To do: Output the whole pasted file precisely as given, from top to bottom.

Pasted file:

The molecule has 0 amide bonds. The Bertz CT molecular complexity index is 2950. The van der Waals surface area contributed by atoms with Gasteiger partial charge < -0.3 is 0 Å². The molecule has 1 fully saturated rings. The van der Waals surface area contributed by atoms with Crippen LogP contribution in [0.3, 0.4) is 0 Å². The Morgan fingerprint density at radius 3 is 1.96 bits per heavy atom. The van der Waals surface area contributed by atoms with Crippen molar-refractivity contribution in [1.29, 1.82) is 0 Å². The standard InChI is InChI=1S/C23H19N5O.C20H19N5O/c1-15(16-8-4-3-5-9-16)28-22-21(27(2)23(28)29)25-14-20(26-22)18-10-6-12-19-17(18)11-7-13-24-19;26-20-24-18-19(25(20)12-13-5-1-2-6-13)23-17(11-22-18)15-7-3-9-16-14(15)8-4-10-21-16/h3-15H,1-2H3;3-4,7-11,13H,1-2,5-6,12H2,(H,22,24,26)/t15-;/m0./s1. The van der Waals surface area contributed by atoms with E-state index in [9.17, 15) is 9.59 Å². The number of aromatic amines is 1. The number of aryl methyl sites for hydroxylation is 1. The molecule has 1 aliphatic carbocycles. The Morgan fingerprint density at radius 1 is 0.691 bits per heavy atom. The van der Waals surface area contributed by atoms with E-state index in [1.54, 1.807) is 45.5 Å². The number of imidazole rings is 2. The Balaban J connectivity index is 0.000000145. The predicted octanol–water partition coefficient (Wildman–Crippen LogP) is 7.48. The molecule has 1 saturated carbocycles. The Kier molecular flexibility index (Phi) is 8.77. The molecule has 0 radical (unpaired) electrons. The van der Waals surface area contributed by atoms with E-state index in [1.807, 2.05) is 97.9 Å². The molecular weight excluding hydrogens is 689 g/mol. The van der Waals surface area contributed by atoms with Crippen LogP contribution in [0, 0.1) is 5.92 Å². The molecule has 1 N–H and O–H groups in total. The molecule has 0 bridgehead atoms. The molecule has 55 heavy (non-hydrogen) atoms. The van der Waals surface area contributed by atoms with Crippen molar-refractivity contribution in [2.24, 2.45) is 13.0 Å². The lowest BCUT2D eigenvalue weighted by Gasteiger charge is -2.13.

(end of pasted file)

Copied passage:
The molecule has 0 amide bonds. The Bertz CT molecular complexity index is 2950. The van der Waals surface area contributed by atoms with Gasteiger partial charge < -0.3 is 0 Å². The molecule has 1 fully saturated rings. The van der Waals surface area contributed by atoms with Crippen LogP contribution in [0.3, 0.4) is 0 Å². The Morgan fingerprint density at radius 3 is 1.96 bits per heavy atom. The van der Waals surface area contributed by atoms with Crippen molar-refractivity contribution in [1.29, 1.82) is 0 Å². The standard InChI is InChI=1S/C23H19N5O.C20H19N5O/c1-15(16-8-4-3-5-9-16)28-22-21(27(2)23(28)29)25-14-20(26-22)18-10-6-12-19-17(18)11-7-13-24-19;26-20-24-18-19(25(20)12-13-5-1-2-6-13)23-17(11-22-18)15-7-3-9-16-14(15)8-4-10-21-16/h3-15H,1-2H3;3-4,7-11,13H,1-2,5-6,12H2,(H,22,24,26)/t15-;/m0./s1. The van der Waals surface area contributed by atoms with E-state index in [9.17, 15) is 9.59 Å². The number of aromatic amines is 1. The number of aryl methyl sites for hydroxylation is 1. The molecule has 1 aliphatic carbocycles. The Morgan fingerprint density at radius 1 is 0.691 bits per heavy atom. The van der Waals surface area contributed by atoms with E-state index in [1.54, 1.807) is 45.5 Å². The number of imidazole rings is 2. The Balaban J connectivity index is 0.000000145. The predicted octanol–water partition coefficient (Wildman–Crippen LogP) is 7.48. The molecule has 1 saturated carbocycles. The Kier molecular flexibility index (Phi) is 8.77. The molecule has 0 radical (unpaired) electrons. The van der Waals surface area contributed by atoms with E-state index in [1.807, 2.05) is 97.9 Å². The molecular weight excluding hydrogens is 689 g/mol. The van der Waals surface area contributed by atoms with Crippen LogP contribution in [0, 0.1) is 5.92 Å². The molecule has 1 N–H and O–H groups in total. The molecule has 0 bridgehead atoms. The molecule has 55 heavy (non-hydrogen) atoms. The van der Waals surface area contributed by atoms with Crippen molar-refractivity contribution in [2.24, 2.45) is 13.0 Å². The lowest BCUT2D eigenvalue weighted by Gasteiger charge is -2.13.